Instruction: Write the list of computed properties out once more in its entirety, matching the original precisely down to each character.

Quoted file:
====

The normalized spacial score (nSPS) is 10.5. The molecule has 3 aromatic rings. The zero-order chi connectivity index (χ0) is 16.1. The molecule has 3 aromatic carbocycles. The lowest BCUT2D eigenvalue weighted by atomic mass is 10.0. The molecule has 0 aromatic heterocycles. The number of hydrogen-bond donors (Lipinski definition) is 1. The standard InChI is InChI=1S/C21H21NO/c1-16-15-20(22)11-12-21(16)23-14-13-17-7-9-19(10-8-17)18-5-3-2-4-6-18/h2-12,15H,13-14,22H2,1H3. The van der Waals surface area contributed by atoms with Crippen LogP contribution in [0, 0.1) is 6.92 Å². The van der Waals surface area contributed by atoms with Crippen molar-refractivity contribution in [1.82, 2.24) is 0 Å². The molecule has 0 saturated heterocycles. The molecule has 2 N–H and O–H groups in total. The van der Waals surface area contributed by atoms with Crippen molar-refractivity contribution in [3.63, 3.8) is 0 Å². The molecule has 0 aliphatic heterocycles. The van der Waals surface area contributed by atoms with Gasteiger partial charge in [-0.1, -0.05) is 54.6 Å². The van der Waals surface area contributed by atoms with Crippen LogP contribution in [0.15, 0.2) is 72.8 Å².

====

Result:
The normalized spacial score (nSPS) is 10.5. The molecule has 3 aromatic rings. The zero-order chi connectivity index (χ0) is 16.1. The molecule has 3 aromatic carbocycles. The lowest BCUT2D eigenvalue weighted by atomic mass is 10.0. The molecule has 0 aromatic heterocycles. The number of hydrogen-bond donors (Lipinski definition) is 1. The standard InChI is InChI=1S/C21H21NO/c1-16-15-20(22)11-12-21(16)23-14-13-17-7-9-19(10-8-17)18-5-3-2-4-6-18/h2-12,15H,13-14,22H2,1H3. The van der Waals surface area contributed by atoms with Crippen LogP contribution in [0, 0.1) is 6.92 Å². The van der Waals surface area contributed by atoms with Crippen molar-refractivity contribution in [1.82, 2.24) is 0 Å². The molecule has 0 saturated heterocycles. The molecule has 2 N–H and O–H groups in total. The van der Waals surface area contributed by atoms with Crippen molar-refractivity contribution in [3.63, 3.8) is 0 Å². The molecule has 0 aliphatic heterocycles. The van der Waals surface area contributed by atoms with Gasteiger partial charge in [-0.1, -0.05) is 54.6 Å². The van der Waals surface area contributed by atoms with Crippen LogP contribution in [0.15, 0.2) is 72.8 Å².